When implementing tables that store information such as
- Invoice Numbers
- Cheque Numbers
- Part Numbers
- Document Numbers
- Certificate Numbers
- Serial Numbers
applications often require a mechanism to automatically generate a unique, sequential, gap-free series of numbers. I will refer to such continuous numbers as "serial numbers" on this site to distinguish them from "sequence numbers" that are generated via database sequences. Database sequences cannot be used to generate serial numbers because they produce a series that is not necessarily continuous. In this section we see how to create serial numbers using custom code that implements what I call a "serial number generator".
When designing tables for entities with serial number attributes, it is often tempting to use the serial number as the primary key. I recommend against this practice. In my experience there is little benefit and significant risk with this approach. I prefer to use one column for the primary key, populated from a database sequence, and a separate column for the serial number, populated using one of the methods outlined in the tutorials to follow.
Using a single column may seem like a simple design that saves a little disk space, but down the road it limits the application's flexibility and scalability. Flexibility is limited because it prevents you from saving the same serial number twice in the same table. This may not be a problem when you first design say, an invoice table, because your company does not currently issue the same invoice number twice. However, when your company does something like spin off a subsidiary and the accountants want to store its invoices in your invoice table using the same series of invoice numbers as the parent company, you will be out of luck (I've seen this happen).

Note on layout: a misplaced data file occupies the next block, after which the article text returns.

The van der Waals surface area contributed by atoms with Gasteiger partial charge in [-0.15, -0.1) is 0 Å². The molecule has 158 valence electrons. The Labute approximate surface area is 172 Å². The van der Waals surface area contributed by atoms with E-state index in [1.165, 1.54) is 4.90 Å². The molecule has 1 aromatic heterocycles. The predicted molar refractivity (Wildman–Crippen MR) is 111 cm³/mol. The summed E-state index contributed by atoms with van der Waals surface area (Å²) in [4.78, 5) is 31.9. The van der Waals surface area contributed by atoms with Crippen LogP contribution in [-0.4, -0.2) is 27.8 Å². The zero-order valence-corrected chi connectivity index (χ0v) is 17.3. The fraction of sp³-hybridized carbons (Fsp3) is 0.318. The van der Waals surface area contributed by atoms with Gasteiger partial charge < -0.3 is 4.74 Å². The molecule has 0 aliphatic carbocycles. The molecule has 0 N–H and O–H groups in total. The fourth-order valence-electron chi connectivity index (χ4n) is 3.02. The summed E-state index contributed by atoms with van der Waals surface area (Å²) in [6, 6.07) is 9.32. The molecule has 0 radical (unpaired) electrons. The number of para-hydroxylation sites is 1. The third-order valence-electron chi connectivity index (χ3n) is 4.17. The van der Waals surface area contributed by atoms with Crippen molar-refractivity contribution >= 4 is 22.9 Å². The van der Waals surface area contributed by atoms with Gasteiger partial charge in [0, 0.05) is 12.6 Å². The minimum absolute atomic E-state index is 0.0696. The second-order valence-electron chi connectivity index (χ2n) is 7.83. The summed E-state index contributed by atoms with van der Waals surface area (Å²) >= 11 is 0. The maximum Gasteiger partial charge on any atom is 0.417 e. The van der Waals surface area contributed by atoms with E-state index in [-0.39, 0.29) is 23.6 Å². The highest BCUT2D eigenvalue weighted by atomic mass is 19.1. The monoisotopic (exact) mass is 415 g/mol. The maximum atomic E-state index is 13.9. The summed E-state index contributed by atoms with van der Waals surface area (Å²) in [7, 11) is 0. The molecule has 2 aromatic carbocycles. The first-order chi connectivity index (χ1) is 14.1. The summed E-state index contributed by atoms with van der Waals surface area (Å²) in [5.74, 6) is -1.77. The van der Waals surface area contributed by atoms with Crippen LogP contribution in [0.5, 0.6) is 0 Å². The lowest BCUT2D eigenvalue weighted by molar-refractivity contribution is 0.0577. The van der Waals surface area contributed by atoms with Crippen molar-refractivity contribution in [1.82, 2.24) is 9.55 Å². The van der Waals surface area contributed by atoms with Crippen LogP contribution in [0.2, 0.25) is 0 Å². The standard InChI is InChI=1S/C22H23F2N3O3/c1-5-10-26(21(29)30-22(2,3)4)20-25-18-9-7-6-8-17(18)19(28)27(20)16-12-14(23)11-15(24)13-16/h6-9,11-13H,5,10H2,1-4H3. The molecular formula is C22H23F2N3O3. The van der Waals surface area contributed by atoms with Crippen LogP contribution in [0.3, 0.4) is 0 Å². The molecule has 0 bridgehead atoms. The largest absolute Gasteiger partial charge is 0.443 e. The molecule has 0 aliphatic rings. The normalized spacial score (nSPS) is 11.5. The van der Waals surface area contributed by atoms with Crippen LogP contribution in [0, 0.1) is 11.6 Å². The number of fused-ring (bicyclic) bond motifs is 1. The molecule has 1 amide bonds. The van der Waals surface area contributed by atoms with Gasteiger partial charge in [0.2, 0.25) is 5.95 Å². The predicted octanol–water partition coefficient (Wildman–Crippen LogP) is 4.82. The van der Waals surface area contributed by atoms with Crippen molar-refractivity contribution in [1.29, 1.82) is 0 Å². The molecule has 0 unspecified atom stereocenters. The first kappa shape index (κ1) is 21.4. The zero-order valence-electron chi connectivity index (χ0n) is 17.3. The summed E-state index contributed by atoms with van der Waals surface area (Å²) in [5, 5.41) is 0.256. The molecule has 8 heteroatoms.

Scalability is limited because generating gap-free primary key values requires a serialization mechanism to prevent two different transactions from both fetching the same next available serial number. Serialization prevents parallel operations, which in turn prevents your application from scaling well.
While using the two column approach is better than the single column approach, it still has its disadvantages. Some two column implementations may be flexible, but not scalable. Others may be flexible and scalable, but may require extra code or batch processes. Before implementing a serial number column consider whether being gap free is a "nice to have" or a necessity. If your users can tolerate gaps, use a database sequence instead of a serial number generator.
If you need to generate the same series of numbers repeatedly, e.g. for numbers that will not be stored in a database column but are instead used in calculations or reports, see Integer Series Generators.